Vagabond has a lot to offer as a foreign arts film. Beautiful shots and atmosphere, with an ambiguous protagonist who poses more questions than answers about the world we live in. Imaginatively scripted, with great use of interviews of characters the woman has met to break up the narrative. But, on the other hand, it’s obviously slow paced, and has the common problem of low budget artsy films in that it sometimes screws up the basics. Such as poor sound editing and cuts between different scenes.

Dunno. Up to you.

What does it teach us about the Eighties?

I have to admit, Vagabond is a bit of anomaly. The 80s were really a period of ‘High-Concept’ films. Films you could summarise in one or two sentences and which were designed to make mega bucks at the box-office. The Eighties saw the rise of Steven Spielberg and his ilk. Also the first ‘teen’ movies were coming of age; so where does a film like ‘Vagabond’ fit in?

French-produced films had been emerging and being noticed for decades, so Vagabond hardly came out of nowhere. But Vagabond also did very well at the box office, grossing a good six million American dollars (admittedly most of the revenue coming from France).

What this shows is a developing use of narrative story telling techniques within cinema. The idea of telling the story by using inter-cut mock interviews is really something that was not mainstream prior to the Eighties. As cinema developed through the decades more and more techniques filtered from experimental film into mainstream cinema.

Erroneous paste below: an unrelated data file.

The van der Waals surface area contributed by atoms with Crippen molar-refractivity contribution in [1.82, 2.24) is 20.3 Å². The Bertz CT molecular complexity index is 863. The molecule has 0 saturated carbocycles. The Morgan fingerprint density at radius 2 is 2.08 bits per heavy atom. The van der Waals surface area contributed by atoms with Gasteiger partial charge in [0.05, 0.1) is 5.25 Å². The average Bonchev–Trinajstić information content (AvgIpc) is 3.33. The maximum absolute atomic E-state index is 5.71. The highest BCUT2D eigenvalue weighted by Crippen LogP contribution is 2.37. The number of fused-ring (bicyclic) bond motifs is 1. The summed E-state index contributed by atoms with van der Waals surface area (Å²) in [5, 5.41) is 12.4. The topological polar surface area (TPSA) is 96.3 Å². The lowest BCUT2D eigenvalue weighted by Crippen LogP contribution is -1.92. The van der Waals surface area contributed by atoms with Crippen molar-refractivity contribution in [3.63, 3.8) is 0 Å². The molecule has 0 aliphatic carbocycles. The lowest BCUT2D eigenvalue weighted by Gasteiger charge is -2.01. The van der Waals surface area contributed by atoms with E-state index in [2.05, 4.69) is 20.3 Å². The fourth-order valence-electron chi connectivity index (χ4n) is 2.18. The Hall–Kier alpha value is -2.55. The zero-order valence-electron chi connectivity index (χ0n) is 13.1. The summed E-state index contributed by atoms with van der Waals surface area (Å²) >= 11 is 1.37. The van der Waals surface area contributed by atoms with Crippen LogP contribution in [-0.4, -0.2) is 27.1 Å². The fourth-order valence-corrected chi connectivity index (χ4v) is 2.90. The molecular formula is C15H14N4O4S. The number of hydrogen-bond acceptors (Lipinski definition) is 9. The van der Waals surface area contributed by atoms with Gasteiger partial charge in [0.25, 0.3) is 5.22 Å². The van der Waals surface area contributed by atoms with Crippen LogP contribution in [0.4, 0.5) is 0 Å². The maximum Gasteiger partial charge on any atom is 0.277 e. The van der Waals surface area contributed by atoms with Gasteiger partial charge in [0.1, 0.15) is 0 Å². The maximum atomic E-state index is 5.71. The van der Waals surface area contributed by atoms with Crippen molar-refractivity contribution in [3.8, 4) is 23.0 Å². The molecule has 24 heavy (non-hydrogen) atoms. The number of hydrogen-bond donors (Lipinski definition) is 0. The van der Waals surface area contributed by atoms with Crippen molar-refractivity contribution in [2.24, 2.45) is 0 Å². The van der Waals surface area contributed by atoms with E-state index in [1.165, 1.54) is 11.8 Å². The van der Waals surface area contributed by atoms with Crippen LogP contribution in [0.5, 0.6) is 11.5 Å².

In fact mockumentaries became very popular during the Eighties, with the obvious example of This is Spinal Tap. [1984.] If the Sixties were redefining what you could make a film about, the Eighties were about redefining how you could make a film.

What does it teach us about Road Movies?

Vagabond is the first movie on my list which was set outside of the US. So it brings a whole new aesthetic to the table. The bleak drizzly vineyards of France are very different to the parched patchy deserts and plains of the US.

We see that Vagabond is a general departure from the typical road movie cliché. There aren’t any diners or motels or convicts on the run in this film. Instead we get a bleak view of homelessness. With empty fields, abandoned half-built houses, inner city shacks, and camping. The main character, when she isn’t squatting in one of the many abandoned local huts she finds, is usually spending the night in a tent.

What Vagabond shows is that the Road Movie genre is certainly more universal than just a crime duo having pancake stacks in the southern states of America. Without all the prior established clichés of road movies, Vagabond is still undeniably a road movie.

Well, I’ve booked a hotel for the night, writing in the register that both of us are Mr. and Mrs. Smith.  Obviously to avoid suspicion. Though, if you are bloke, maybe that doesn’t work – but we’ll roll with it. We’ve got nothing to do but while away the late hours with stories of our lives, which will allow us to get to know each other better and form an emotional bond which will drive the plot.

No? Not up to that?

Well then I’ll just go to sleep. When I wake up, I’ll be writing the last part of this series about Road Movies. The Road Movies of my generation. Going from the Nineties up until the present decade.

Keep a look out. The police always like to do gun-fuelled raids at night.